It could be argued that two fourth-quarter, fourth-and-1 plays ended Green Bay's shot at the playoffs.
The first was the Packers' attempt on the first play of the fourth quarter from the Jacksonville 44-yard line. The Packers started this drive on their 36 with 3 minutes left in the third quarter. They made it to the Jacksonville 47 before Ryan Grant was stuffed for no gain on second-and-1 and third-and-1.
On fourth-and-1. Green Bay lined up with seven on the line, power left, with Grant and fullback John Kuhn in a slightly offset-I. Jacksonville played six tight at the line, with three linebackers closing in, At the snap, Kuhn took the ball and headed straight up the middle, into a huge scrum of Jags defenders. He started to go up and over, but fell back before gaining the first down. Jacksonville took the ball back, down 13-7, but with momentum in hand.
The Jags had a fourth-and-1 of their own five plays into the next drive. Unlike the Packers, Jacksonville disguised that fourth-down run with a shotgun, four-wide set. Green Bay put four at the line and played just off the receivers. At the snap, Garrard headed right on a draw, right tackle Tony Pashos blocked in on Aaron Kampman, and because the Packers were playing to cover, Garrard had a free lane around right tackle, ran for 4 yards to the Green Bay 28 for the first down before A.J. Hawk could come in to make the hit. Jacksonville scored its second touchdown five plays later. The momentum had shifted.
The Jaguars are able to have faith in the success of unorthodox formations in short-yardage situations because Garrard is a big guy who runs well. What surprised me about the play on the Packers' side is that for a play-caller who likes as many odd formations as any coach in the NFL, Mike McCarthy went with a straight, predictable power set, tipping his hand to a defense with a strong inside middle.
Packers on Defense: Garrard to Northcutt
Breaking down the Garrard-to-Northcutt touchdown pass.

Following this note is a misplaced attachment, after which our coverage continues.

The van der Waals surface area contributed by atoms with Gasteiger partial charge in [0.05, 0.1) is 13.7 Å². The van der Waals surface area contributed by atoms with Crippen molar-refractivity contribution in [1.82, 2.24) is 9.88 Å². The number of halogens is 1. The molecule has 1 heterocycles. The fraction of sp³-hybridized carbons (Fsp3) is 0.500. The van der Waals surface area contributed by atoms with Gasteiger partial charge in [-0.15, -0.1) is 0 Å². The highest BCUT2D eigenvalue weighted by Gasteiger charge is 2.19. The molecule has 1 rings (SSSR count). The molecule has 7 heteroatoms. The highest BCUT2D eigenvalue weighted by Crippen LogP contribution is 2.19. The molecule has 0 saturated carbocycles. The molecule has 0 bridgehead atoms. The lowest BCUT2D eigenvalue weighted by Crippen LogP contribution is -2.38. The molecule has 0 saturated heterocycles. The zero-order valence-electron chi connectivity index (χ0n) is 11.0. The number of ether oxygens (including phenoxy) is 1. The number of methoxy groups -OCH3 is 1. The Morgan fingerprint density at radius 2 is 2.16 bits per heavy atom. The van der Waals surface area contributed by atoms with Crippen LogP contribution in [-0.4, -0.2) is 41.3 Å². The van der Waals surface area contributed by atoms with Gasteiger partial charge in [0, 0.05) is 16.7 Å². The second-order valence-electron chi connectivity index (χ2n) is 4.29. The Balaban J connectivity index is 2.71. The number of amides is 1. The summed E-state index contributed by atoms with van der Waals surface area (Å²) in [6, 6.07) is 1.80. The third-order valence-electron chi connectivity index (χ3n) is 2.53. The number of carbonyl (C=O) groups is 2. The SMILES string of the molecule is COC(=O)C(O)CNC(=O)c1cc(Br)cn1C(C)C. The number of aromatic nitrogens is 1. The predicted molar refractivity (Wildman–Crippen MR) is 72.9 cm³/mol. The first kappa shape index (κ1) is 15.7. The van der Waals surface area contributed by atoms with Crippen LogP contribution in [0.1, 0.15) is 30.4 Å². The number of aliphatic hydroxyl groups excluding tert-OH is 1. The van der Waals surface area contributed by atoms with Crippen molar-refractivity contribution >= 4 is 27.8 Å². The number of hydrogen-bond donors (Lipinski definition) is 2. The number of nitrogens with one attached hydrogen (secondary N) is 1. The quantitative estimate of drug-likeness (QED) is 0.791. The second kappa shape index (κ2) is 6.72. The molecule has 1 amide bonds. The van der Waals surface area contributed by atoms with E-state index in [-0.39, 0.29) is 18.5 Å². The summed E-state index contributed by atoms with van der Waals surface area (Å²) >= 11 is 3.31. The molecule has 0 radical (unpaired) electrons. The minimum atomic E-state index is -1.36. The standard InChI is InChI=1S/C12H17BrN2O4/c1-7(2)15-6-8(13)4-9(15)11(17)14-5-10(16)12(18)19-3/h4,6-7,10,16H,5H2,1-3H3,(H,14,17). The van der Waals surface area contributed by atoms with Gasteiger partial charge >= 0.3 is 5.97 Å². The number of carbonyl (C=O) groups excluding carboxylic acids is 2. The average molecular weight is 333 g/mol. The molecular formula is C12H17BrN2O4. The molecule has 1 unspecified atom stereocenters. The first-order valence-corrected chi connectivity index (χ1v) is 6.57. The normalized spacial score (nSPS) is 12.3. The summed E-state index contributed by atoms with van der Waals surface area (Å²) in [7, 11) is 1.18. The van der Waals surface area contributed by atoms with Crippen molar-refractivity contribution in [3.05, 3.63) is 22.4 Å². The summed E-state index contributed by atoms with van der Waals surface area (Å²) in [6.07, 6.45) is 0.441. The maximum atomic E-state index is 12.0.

Graphic by Doug Farrar/Football Outsiders
Part of the problem is a depleted front seven, and the impacted pass rush that would inevitably follow, and part of the problem is that the injury bug has drifted back to the secondary. With Atari Bigby and Aaron Rouse out with ankle injuries, the team decided to move super-corner Charles Woodson to safety, playing him there first against the Panthers. The Packers lost 35-31, and though Woodson got high marks from the coaching staff for his play at safety, the move has been reviewed and criticized, as have all moves coinciding with Green Bay's four-game losing streak and postseason elimination.
The Jaguars added fuel to that debate on their first drive, marching 73 yards on 12 plays. Garrard's first impact pass of the game was the 30-yard touchdown to receiver Dennis Northcutt with 8:11 left in the first quarter.
The Jaguars had third-and-19 — an obvious passing situation — and Garrard went shotgun, split-backs, with three-wide. The Packers responded by playing nickel, with Al Harris trailing Reggie Williams on a go route outside left. The man with a bull's-eye in his back wasn't Woodson, though — it was cornerback Will Blackmon, who was playing inside against Northcutt with Nick Collins over the top. At the snap, Maurice Jones-Drew drifted into the left flat, which brought Hawk to cover. Tramon Williams was dropping back from press coverage at left corner on Troy Williamson as Williamson headed upfield with inside position.
At the 20, Northcutt gave Blackmon a sweet double move, faking outside and cutting back in. Blackmon was taken out of the play, and Northcutt slanted in and caught the ball at the 10-yard line. Collins was out of position because he bit outside as he was coming up to help, and Woodson was late to the party on the other side because his first instinct was to help Tramon Williams. Rouse was out of the picture because Reggie Williams had him outside on the left sideline route.
Injuries have decimated the Packers' defense all season, but it's only recently that it's hit the secondary. In the end, that proved too much for the team to take.
Doug Farrar writes for FootballOutsiders.com. He is also a Panelist for The Washington Post and a contributor to The Seattle Times.